Lou Holtz wasn’t at NC State very long, in part because his tenure in Raleigh was such a resounding success, and also because that’s who Lou Holtz is. Ever the transient, Holtz followed opportunism from place to place until he finally landed at Notre Dame. There is nothing wrong with that, but when you move that fast, it will just as quickly sour or bury the fond feelings of the folks at your previous stop.
Lou Holtz is pretty much an afterthought in NC State football history, because he was only in Raleigh for a blink. But man was he good.
SB Nation’s Bill Connelly has been going through past seasons and applying his statistical analysis to those years, lend some clarity to what has otherwise been a whole batch of confusion. The method isn’t perfect, but it does paint some vivid pictures.
See, for example, NC State finishing 116th in S&P+ the year prior to Lou Holtz’s arrival in Raleigh, then improving to 14th the year following, which was Holtz’s first as head coach. To put it more directly, State went from 3-8-0 in 1971 (the year before State hired Holtz) to 8-3-1 in 1972.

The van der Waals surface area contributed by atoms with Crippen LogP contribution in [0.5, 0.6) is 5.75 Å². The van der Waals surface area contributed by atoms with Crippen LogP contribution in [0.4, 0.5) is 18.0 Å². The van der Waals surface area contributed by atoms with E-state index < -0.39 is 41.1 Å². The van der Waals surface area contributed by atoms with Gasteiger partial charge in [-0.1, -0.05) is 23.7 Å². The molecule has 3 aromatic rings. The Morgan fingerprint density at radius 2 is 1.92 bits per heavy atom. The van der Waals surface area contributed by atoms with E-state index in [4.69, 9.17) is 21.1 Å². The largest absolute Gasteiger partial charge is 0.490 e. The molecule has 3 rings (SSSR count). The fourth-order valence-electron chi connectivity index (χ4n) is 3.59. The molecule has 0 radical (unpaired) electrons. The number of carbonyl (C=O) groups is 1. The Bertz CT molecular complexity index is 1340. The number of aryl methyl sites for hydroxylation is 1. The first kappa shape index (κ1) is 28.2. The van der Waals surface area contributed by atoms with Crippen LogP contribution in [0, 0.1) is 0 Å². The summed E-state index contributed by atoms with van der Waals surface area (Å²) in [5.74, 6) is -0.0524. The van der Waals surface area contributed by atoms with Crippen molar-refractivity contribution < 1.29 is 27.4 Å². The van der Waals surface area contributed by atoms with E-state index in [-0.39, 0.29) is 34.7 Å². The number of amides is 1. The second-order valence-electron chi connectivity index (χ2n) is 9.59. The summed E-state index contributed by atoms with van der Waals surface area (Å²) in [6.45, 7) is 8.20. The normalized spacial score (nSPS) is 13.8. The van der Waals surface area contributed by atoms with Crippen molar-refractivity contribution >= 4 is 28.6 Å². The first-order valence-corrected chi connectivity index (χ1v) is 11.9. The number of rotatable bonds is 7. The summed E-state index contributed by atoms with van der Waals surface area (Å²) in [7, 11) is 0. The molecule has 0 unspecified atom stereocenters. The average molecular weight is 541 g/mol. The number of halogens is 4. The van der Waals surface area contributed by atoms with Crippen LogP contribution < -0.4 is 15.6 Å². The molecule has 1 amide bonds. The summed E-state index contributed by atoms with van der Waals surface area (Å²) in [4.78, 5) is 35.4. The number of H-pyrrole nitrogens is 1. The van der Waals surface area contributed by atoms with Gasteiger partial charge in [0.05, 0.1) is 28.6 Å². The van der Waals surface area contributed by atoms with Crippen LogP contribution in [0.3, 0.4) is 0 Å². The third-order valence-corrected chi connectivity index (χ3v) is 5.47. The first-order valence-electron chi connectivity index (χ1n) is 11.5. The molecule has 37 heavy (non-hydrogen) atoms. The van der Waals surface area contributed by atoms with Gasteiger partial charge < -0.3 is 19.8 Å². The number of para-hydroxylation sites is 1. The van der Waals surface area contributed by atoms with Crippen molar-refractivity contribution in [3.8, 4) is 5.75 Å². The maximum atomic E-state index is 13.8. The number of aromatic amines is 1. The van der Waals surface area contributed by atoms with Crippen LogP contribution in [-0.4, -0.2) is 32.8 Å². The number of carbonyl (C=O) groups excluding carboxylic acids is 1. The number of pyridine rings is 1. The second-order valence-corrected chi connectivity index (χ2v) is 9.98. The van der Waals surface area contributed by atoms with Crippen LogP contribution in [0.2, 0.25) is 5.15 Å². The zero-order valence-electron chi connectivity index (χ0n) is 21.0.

That turnaround is no bullshit, as back in the day teams weren’t so cynically calculating about their non-conference scheduling, and they weren’t handcuffed within their leagues by conference divisions, either.
Holtz is a huge outlier in NC State football history—he won 33 games in four seasons, losing only 12 times. He inherited a program that had endured three consecutive losing seasons. In the 1970s. Good luck explaining any of that.
The reason why State got so much better so fast was Holtz’s offense: in 1971 State ranked 113th in Offensive S&P+. Over the four years of Holtz’s tenure, State ranked No. 6, No. 6, No. 11, and No. 41. The defense improved as well, but it was the offense that drove the program’s turnaround.
If he’d stuck around, who knows what we might be saying about NC State football now. It’s also entirely understandable why he left. Regardless, what he did in his brief time in Raleigh was damn near incredible.